Wednesday, November 13, 2019

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I was your neighbor for many years. I was your child’s Little League coach. I was the 10th man at the minyan when there was a snowstorm and you were saying Kaddish. I was the person who handed you a clean plate when there were none at the smorgasbord at the wedding last weekend. I was the woman who let you go ahead of me at the produce store when you were only buying bananas. I was one of the women who performed the tahara for your mother of blessed memory. My spouse and I fed you and your family countless Shabbat meals in our home throughout our longstanding friendship. When your daughter got engaged, I was there to share the excitement. I was there when you needed a heavy appliance removed from your home. I was the person who cooked your family meals while you were recuperating from surgery. I said Tehillim for you every day until you announced that you were in remission. I shoveled dirt into the grave of your loved one. I tried my best to cheer you up on the phone when you were having a rough day. I invited you to that concert when I had an extra ticket. I was the dog-walker for your pet when you went away on vacation. On Yom Kippur, I tried to distract you with some words of Torah. I was your first phone call when you were stuck in traffic and your child needed to be picked up from the birthday party. I was your walking partner every Shabbat. I was a sounding board for all of your issues. When I fired up the barbecue, you knew you had a standing invitation to come by for dinner. When money was tight for you, I helped your family, quietly and without anyone knowing.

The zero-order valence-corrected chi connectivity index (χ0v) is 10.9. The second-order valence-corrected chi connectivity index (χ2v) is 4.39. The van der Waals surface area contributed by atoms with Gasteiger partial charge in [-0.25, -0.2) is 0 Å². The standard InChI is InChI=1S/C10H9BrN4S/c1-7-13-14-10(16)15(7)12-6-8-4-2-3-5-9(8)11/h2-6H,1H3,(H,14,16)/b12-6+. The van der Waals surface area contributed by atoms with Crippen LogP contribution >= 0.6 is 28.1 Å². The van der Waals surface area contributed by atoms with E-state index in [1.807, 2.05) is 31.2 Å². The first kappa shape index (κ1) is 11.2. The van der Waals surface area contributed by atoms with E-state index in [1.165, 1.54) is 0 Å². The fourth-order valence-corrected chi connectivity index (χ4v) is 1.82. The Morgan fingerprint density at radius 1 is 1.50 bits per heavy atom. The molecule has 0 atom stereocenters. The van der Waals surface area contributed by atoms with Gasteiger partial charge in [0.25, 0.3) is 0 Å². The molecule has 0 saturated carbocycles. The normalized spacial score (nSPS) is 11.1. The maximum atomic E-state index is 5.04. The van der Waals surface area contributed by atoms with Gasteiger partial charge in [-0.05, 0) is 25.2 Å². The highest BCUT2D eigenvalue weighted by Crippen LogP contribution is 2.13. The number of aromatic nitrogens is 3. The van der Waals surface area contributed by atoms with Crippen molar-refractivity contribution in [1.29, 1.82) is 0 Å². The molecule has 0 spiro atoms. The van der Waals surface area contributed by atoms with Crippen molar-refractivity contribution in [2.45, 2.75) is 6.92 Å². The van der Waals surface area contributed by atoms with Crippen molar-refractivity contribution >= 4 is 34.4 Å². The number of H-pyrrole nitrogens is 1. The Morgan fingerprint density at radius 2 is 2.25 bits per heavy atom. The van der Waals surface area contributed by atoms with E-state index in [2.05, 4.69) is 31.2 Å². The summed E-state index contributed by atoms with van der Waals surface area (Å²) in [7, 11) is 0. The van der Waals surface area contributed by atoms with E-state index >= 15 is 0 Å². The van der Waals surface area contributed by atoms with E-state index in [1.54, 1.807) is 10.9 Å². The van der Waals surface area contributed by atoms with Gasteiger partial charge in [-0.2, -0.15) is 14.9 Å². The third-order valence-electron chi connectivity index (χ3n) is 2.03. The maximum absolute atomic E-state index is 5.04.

I did not die. Sadly, people change and not every marriage can retain the health and vibrancy that once was its lifeblood. Divorce is not verboten and its dramatis personae don’t wear a scarlet letter. We are victims of a confluence of factors. Our pulpit rabbis are no better at counseling members of their synagogue going through a divorce than they are at helping members who have lost a loved one way too early. Years ago, you boasted how good you and your spouse were at being switzerland when your mutual friends were going through a divorce. What happened in the interim? Have I lost so much weight since I got divorced that you do not recognize me in shul or on the street? Do you ever wonder how I am doing? Did you ever eat a Shabbat meal alone? Remember the great times our families had? I do, and that is why I am in pain every time I see you and you ignore me. That perfunctory wave you gave me after the hashkama minyan on Shabbat was exactly that: perfunctory. Did you ever wonder how hard all of this is on me, my ex-spouse and our children? We don’t want to be looked upon with pity, because pity is reserved for people who did not deserve their lot in life. What we want is some normalcy. I want the friends who were a slice of my personal heaven to take a moment and show a modicum of interest in my well-being. Divorce is not death but an amputation. When people allow friendships to perish because they are uncomfortable with the new normal in someone’s life, they add even more salt to the wounds that are raw and painful. The next time it snows, and I shovel your walkway for you, don’t just say thanks. Invite me in for that spot of tea or hot cocoa like you would have done when I was your married neighbor. Perhaps you can’t empathize, but that doesn’t excuse you from being a mensch. I got divorced; I did not die.

Name Withheld Upon Request